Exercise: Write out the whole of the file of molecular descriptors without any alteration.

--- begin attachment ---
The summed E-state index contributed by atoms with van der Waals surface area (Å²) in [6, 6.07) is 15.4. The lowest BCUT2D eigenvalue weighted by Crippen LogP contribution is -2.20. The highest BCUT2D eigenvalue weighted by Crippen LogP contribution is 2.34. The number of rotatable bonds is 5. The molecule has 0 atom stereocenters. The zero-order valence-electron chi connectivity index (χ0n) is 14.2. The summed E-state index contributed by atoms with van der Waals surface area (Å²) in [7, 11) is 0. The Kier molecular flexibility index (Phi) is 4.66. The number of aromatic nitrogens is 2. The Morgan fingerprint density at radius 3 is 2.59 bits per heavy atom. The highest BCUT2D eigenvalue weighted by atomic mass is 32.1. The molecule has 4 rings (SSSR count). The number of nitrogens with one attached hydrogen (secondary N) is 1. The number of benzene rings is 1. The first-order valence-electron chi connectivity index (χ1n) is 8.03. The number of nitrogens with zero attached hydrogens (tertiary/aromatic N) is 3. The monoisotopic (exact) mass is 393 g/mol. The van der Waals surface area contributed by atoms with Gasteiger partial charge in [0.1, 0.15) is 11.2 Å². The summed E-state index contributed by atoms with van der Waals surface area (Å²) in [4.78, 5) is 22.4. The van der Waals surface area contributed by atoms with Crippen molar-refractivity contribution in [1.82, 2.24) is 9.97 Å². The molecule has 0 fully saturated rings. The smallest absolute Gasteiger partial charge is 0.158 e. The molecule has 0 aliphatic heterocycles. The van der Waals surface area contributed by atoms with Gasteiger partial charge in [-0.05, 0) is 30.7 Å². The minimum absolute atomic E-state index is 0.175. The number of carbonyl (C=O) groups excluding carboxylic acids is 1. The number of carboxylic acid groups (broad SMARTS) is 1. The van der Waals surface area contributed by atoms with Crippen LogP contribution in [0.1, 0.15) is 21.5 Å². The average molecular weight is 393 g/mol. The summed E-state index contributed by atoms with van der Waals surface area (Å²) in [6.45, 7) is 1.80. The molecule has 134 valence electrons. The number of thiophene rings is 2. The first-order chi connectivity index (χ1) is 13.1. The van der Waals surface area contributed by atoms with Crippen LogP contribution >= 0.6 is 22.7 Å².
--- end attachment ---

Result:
The summed E-state index contributed by atoms with van der Waals surface area (Å²) in [6, 6.07) is 15.4. The lowest BCUT2D eigenvalue weighted by Crippen LogP contribution is -2.20. The highest BCUT2D eigenvalue weighted by Crippen LogP contribution is 2.34. The number of rotatable bonds is 5. The molecule has 0 atom stereocenters. The zero-order valence-electron chi connectivity index (χ0n) is 14.2. The summed E-state index contributed by atoms with van der Waals surface area (Å²) in [7, 11) is 0. The Kier molecular flexibility index (Phi) is 4.66. The number of aromatic nitrogens is 2. The Morgan fingerprint density at radius 3 is 2.59 bits per heavy atom. The highest BCUT2D eigenvalue weighted by atomic mass is 32.1. The molecule has 4 rings (SSSR count). The number of nitrogens with one attached hydrogen (secondary N) is 1. The number of benzene rings is 1. The first-order valence-electron chi connectivity index (χ1n) is 8.03. The number of nitrogens with zero attached hydrogens (tertiary/aromatic N) is 3. The monoisotopic (exact) mass is 393 g/mol. The van der Waals surface area contributed by atoms with Gasteiger partial charge in [0.1, 0.15) is 11.2 Å². The summed E-state index contributed by atoms with van der Waals surface area (Å²) in [4.78, 5) is 22.4. The van der Waals surface area contributed by atoms with Crippen molar-refractivity contribution in [1.82, 2.24) is 9.97 Å². The molecule has 0 fully saturated rings. The smallest absolute Gasteiger partial charge is 0.158 e. The molecule has 0 aliphatic heterocycles. The van der Waals surface area contributed by atoms with Gasteiger partial charge in [-0.05, 0) is 30.7 Å². The minimum absolute atomic E-state index is 0.175. The number of carbonyl (C=O) groups excluding carboxylic acids is 1. The number of carboxylic acid groups (broad SMARTS) is 1. The van der Waals surface area contributed by atoms with Crippen LogP contribution in [0.1, 0.15) is 21.5 Å². The average molecular weight is 393 g/mol. The summed E-state index contributed by atoms with van der Waals surface area (Å²) in [6.45, 7) is 1.80. The molecule has 134 valence electrons. The number of thiophene rings is 2. The first-order chi connectivity index (χ1) is 13.1. The van der Waals surface area contributed by atoms with Crippen LogP contribution >= 0.6 is 22.7 Å².